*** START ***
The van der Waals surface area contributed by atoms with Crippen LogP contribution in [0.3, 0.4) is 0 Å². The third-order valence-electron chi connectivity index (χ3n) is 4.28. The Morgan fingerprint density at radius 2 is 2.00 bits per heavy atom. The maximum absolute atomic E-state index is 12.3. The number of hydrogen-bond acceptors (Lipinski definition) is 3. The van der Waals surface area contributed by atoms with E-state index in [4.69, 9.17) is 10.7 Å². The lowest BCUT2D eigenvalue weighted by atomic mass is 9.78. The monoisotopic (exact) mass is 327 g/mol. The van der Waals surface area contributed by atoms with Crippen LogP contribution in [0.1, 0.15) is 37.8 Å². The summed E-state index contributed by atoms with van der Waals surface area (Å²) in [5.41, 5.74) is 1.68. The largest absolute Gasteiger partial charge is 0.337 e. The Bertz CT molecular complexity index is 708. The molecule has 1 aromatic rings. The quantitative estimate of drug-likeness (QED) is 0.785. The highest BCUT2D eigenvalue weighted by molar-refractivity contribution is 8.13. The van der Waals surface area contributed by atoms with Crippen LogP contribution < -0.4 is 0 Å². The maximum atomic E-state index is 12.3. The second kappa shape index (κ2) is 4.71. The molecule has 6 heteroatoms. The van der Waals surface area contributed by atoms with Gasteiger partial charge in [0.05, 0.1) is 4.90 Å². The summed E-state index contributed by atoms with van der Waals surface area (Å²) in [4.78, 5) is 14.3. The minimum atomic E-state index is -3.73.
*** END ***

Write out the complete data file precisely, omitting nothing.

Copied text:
The van der Waals surface area contributed by atoms with Crippen LogP contribution in [0.3, 0.4) is 0 Å². The third-order valence-electron chi connectivity index (χ3n) is 4.28. The Morgan fingerprint density at radius 2 is 2.00 bits per heavy atom. The maximum absolute atomic E-state index is 12.3. The number of hydrogen-bond acceptors (Lipinski definition) is 3. The van der Waals surface area contributed by atoms with E-state index in [4.69, 9.17) is 10.7 Å². The lowest BCUT2D eigenvalue weighted by atomic mass is 9.78. The monoisotopic (exact) mass is 327 g/mol. The van der Waals surface area contributed by atoms with Crippen LogP contribution in [0.1, 0.15) is 37.8 Å². The summed E-state index contributed by atoms with van der Waals surface area (Å²) in [5.41, 5.74) is 1.68. The largest absolute Gasteiger partial charge is 0.337 e. The Bertz CT molecular complexity index is 708. The molecule has 1 aromatic rings. The quantitative estimate of drug-likeness (QED) is 0.785. The highest BCUT2D eigenvalue weighted by molar-refractivity contribution is 8.13. The van der Waals surface area contributed by atoms with Crippen LogP contribution < -0.4 is 0 Å². The maximum atomic E-state index is 12.3. The second kappa shape index (κ2) is 4.71. The molecule has 6 heteroatoms. The van der Waals surface area contributed by atoms with Gasteiger partial charge in [0.05, 0.1) is 4.90 Å². The summed E-state index contributed by atoms with van der Waals surface area (Å²) in [4.78, 5) is 14.3. The minimum atomic E-state index is -3.73.